再译《A *路径搜索入门》之五
再译《A *路径搜索入门》之五
放个屁 发表于3年前
再译《A *路径搜索入门》之五
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摘要: 再译《A *路径搜索入门》之五


Notes on Implementation


在您了解了基本的方法,当你写自己的程序,有一些外的事情要考。下面给出C ++Blitz Basic写的程序,其他有效

Now that you understand the basic method, here are some additional things to think about when you are writing your own program. Some of the following materials reference the program I wrote in C++ and Blitz Basic, but the points are equally valid in other languages.



1. Other Units (collision avoidance): If you happen to look closely at my example code, you will notice that it completely ignores other units on the screen. The units pass right through each other. Depending on the game, this may be acceptable or it may not. If you want to consider other units in the pathfinding algorithm and have them move around one another, I suggest that you only consider units that are either stopped or adjacent to the pathfinding unit at the time the path is calculated, treating their current locations as unwalkable. For adjacent units that are moving, you can discourage collisions by penalizing nodes that lie along their respective paths, thereby encouraging the pathfinding unit to find an alternate route (described more under #2).



If you choose to consider other units that are moving and not adjacent to the pathfinding unit, you will need to develop a method for predicting where they will be at any given point in time so that they can be dodged properly. Otherwise you will probably end up with strange paths where units zig-zag to avoid other units that aren't there anymore.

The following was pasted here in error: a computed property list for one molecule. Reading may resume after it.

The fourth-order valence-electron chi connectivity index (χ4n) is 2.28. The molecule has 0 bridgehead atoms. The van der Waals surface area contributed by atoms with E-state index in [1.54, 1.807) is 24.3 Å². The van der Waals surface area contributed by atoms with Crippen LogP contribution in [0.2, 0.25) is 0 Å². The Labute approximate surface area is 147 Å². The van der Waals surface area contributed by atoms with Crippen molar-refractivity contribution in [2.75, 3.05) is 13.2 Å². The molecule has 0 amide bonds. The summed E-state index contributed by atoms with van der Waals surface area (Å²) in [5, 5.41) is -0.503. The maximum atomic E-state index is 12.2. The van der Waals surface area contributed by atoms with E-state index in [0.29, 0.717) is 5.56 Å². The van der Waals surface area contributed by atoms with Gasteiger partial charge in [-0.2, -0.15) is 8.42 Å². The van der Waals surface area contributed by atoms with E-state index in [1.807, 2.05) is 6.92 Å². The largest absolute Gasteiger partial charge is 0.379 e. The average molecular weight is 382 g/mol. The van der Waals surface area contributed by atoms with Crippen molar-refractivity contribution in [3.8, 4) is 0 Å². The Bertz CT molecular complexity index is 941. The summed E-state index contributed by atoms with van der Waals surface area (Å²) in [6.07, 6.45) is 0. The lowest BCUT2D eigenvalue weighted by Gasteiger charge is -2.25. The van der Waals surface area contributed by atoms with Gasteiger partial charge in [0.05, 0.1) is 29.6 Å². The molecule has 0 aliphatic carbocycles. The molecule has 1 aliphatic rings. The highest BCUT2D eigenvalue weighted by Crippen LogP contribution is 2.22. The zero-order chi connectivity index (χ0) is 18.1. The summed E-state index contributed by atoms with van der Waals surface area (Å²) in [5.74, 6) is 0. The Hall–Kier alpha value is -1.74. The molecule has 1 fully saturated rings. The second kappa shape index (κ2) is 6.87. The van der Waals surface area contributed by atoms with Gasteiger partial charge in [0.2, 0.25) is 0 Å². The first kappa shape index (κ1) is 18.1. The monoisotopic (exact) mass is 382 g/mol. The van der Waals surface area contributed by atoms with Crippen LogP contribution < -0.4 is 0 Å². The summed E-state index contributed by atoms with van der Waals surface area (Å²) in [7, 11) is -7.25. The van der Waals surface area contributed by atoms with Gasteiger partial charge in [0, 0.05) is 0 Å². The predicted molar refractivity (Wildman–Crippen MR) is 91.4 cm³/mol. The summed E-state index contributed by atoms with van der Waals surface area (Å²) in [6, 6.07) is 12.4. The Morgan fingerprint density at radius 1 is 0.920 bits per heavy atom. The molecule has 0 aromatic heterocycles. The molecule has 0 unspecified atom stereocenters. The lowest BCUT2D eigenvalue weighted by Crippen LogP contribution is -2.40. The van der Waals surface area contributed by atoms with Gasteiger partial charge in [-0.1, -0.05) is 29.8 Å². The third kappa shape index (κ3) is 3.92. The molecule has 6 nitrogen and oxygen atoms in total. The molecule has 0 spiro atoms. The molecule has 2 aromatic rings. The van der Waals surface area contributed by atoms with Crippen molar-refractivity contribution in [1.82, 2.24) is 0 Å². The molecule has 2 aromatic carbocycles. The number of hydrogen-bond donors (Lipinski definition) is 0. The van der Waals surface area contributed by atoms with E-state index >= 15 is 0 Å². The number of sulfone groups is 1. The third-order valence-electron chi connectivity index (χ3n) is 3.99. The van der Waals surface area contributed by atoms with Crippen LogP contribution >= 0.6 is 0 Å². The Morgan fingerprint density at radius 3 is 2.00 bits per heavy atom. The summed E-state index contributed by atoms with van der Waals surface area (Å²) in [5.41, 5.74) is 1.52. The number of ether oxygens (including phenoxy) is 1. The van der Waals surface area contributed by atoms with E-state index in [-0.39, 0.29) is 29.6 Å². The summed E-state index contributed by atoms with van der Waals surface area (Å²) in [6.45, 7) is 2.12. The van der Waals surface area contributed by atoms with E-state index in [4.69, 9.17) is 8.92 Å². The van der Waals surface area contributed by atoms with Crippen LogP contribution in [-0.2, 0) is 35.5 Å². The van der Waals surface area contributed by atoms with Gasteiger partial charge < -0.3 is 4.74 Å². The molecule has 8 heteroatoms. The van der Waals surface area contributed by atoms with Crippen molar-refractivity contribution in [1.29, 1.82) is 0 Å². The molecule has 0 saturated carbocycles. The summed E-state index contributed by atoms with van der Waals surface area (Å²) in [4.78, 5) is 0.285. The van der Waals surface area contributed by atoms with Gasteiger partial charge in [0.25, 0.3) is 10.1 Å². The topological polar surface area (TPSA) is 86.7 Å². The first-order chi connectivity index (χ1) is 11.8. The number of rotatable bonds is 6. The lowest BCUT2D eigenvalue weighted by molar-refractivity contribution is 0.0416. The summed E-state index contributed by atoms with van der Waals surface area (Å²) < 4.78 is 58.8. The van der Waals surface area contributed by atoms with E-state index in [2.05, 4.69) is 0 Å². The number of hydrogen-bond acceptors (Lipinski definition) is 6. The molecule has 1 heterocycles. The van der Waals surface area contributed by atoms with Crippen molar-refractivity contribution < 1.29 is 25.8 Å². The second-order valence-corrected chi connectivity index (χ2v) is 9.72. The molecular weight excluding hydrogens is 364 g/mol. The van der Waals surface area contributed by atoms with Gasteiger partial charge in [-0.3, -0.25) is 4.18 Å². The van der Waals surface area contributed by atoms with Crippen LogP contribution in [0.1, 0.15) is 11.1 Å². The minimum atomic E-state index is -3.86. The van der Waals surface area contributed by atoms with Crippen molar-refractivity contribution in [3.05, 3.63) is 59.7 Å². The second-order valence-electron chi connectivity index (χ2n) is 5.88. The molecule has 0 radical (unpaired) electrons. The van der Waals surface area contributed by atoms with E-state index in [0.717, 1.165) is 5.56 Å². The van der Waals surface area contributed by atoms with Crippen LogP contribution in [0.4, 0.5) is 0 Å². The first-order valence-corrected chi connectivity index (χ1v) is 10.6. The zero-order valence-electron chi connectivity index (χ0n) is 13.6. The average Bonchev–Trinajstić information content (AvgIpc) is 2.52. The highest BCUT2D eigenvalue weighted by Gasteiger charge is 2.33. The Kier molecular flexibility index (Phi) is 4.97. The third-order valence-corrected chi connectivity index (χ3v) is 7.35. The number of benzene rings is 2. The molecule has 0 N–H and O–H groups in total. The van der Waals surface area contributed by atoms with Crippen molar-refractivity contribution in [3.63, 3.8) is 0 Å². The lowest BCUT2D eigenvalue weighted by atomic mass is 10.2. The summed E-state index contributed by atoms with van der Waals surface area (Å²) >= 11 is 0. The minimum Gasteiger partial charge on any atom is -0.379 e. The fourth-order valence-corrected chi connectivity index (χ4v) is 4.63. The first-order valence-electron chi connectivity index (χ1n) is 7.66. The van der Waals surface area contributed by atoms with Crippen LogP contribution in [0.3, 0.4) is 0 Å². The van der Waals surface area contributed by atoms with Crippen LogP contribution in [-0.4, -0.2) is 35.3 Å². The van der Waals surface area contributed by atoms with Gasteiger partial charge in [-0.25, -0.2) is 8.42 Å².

You will also, of course, need to develop some collision detection code because no matter how good the path is at the time it is calculated, things can change over time. When a collision occurs a unit must either calculate a new path or, if the other unit is moving and it is not a head-on collision, wait for the other unit to step out of the way before proceeding with the current path.



These tips are probably enough to get you started. If you want to learn more, here are some links that you might find helpful:





Steering Behavior for Autonomous Characters: Craig Reynold's work on steering is a bit different from pathfinding, but it can be integrated with pathfinding to make a more complete movement and collision avoidance system.





The Long and Short of Steering in Computer Games: An interesting survey of the literature on steering and pathfinding. This is a pdf file.